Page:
thunder of river and main…
Wreaths for the May! for happy Spring
To-day shall all
her dowry bring,
The love of
kind, the joy, the grace,
Hymen of element
Knowing well to
With song and
hue and star and state,
light and youthful cheer,
The spousals of
the new-born year…
Ah! well I mind the calendar,
a thousand years,
Of the painted
race of flowers,
Exact to days,
exact to hours,
Counted on the
I know the
Of the punctual
On their due days,
of the birds.
I marked them
A flock of
Piping, as they
flew, a march,—
Belike the one
they used in parting
Last year from
yon oak or larch;
in a crowd,
Every one to his
hole in the wall,
Or to his niche
in the apple-tree.
I greet with joy
the choral trains
Fresh from palms
and Cuba’s canes.
Best gems of
With dews of
tropic morning wet,
children, bards and Spring,
O birds, your
perfect virtues bring,
Your song, your
forms, your rhythmic flight,
Your manners for
the heart's delight,
Nestle in hedge,
or barn, or roof,
Here weave your
harms, and condescend
To man, as to a
teach his awkward race
probity and grace!
and Other Pieces, 1854
|One of Walter Crane's famed May Day Posters.|
Walter Crane, born in Liverpool, England in
1845 is best remembered as an artist and
book illustrator. His lush work, including famed
illustrations of classic children’s
books connected a Pre-Raphaelite sensibility
to the Arts and Crafts movement. He was also a dedicate member of the international socialist movement and
often contributed images to their publications
and created classic poster art. He also contributed verse, short stories,
and essays to the Socialist press.
When Crane penned this
for the journal Justice in 1894 May Day as the Workers’ Holiday was in its infancy. It had first been declared as a one day event
in memory of Chicago’s Haymarket Martyrs
at a Congress of the Socialist International in Paris in 1890 and proclaimed an annual
celebration of world labor at another Congress the following year.
Crane naturally tied the
new worker’s celebration to the traditional folk customs of the spring
celebrations and its central image, the Maypole.
World Workers, whatever may bind ye,
This day let your work be undone:
Cast the clouds of the winter behind ye,
And come forth and be glad in the sun.
Now again while the green earth rejoices
In the bud and the blossom of May
Lift your hearts up again, and your voices,
And keep merry the World’s Labour Day.
Let the winds lift your banners from far
With a message of strife and of hope:
Raise the Maypole aloft with its garlands
That gathers your cause in its scope.
It is writ on each ribbon that flies
That flutters from fair Freedom’s heart:
If still far be the crown and the prize
In its winning may each take a part.
Your cause is the hope of the world,
In your strife is the life of the race,
The workers' flag Freedom unfurled
Is the veil of the bright future's face.
Be ye many or few drawn together,
Let your message be clear on this day;
Be ye birds of the spring, of one feather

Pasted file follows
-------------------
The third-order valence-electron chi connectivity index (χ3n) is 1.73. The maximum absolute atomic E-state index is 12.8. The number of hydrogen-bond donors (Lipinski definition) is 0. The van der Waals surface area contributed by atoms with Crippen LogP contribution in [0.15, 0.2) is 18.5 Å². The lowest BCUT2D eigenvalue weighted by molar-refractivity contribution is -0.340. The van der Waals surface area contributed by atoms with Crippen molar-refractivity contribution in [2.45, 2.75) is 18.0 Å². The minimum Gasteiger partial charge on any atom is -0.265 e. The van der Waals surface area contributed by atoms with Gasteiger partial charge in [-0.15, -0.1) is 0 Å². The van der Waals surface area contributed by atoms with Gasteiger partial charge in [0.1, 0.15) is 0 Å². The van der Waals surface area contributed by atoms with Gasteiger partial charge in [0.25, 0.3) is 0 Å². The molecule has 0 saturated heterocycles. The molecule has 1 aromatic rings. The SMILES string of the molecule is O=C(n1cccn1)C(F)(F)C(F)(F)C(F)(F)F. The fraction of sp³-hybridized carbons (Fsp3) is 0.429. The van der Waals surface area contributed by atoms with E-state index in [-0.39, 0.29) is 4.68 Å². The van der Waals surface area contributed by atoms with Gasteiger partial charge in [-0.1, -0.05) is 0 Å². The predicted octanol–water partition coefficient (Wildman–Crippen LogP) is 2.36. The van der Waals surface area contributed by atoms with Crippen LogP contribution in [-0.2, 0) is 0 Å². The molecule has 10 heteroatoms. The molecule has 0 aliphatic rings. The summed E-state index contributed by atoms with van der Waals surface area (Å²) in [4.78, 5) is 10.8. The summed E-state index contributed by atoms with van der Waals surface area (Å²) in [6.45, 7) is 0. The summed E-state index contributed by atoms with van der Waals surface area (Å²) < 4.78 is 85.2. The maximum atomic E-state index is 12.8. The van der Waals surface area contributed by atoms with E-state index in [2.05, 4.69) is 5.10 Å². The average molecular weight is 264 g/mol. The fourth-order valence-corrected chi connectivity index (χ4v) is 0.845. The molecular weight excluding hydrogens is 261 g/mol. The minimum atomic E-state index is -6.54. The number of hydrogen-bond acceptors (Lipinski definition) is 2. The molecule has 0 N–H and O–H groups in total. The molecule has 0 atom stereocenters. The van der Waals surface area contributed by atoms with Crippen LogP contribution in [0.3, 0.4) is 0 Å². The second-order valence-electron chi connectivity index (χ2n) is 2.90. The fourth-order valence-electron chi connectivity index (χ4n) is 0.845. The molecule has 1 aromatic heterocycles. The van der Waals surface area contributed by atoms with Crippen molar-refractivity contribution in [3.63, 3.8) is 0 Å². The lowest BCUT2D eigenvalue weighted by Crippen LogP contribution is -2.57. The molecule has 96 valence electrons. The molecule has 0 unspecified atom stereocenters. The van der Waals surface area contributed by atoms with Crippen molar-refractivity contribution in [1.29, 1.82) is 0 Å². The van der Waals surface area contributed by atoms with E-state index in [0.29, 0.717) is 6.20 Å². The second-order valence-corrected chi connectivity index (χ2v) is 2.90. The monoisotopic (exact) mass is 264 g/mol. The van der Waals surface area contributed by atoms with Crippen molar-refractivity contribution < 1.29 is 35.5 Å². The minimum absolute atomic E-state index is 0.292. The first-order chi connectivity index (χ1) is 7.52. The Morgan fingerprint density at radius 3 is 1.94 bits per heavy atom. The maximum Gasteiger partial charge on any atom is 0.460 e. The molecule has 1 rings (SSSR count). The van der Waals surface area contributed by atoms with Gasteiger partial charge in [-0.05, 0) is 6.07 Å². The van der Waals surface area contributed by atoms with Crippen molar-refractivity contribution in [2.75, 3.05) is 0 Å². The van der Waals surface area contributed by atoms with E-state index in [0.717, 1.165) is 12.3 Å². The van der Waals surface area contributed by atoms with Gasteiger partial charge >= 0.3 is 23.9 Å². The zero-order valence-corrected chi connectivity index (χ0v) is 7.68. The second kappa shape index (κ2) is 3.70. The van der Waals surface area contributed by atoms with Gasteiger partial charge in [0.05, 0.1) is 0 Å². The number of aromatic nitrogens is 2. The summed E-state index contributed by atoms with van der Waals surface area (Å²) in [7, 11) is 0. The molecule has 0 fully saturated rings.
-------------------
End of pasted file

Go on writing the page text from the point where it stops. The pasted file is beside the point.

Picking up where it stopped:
In this--that ye sing on May-Day.
Of the new life that still lieth hidden,
Though its shadow is cast before;
The new birth of hope that unbidden
Surely comes, as the sea to the shore.
Stand fast, then, Oh Workers, your
Together pull, strong and united:
Link your hands like a chain the world round,
If you will that your hopes be requited.
When the World’s Workers, sisters and
Shall build, in the new coming years,
A lair house of life--not for others,
For the earth and its fullness is theirs.
From Justice, 1894
Alfred Hayes, born in Britain in 1911 and who worked mostly in Italy
and the United States was still
a very young man at the beginning of his career as a writer when he contributed
this heart-felt and stirring call to the streets for a May Day during the Great Depression in 1932. He was writing in The New Masses, one of
the most influential radical magazines of the.
By then May Day had been adopted not only by the world labor movement, anarchists, and socialist, but
by the Communists. Hayes would be associated with the Communists
throughout his career as a screenwriter,
television writer, novelist, and poet. He is best remembered for the for poem Joe Hill
which was later set to music by Earl
Robinson and made famous in performances by Paul Robeson, Pete Seeger,
and Joan Baez.
Into the Streets
streets May First!
Into the roaring Square!
Shake the midtown towers!
Shatter the downtown air!
Come with a storm of banners,
Come with an earthquake tread,
Bells, hurl out of your belfries,
Red flag, leap out your red!
Out of the shops and factories,
Up with the sickle and hammer,
Comrades, these are our tools,
A song and a banner!
Roll song, from the sea of our hearts,
Banner, leap and be free;
Song and banner together,
Down with the bourgeoisie!
Sweep the big city, march forward,
The day is a barricade;
We hurl the bright bomb of the sun,
The moon like a hand grenade.
Pour forth like a second flood!
Thunder the alps of the air!
Subways are roaring our millions—a
Comrades, into the square!
From The New Masses 1934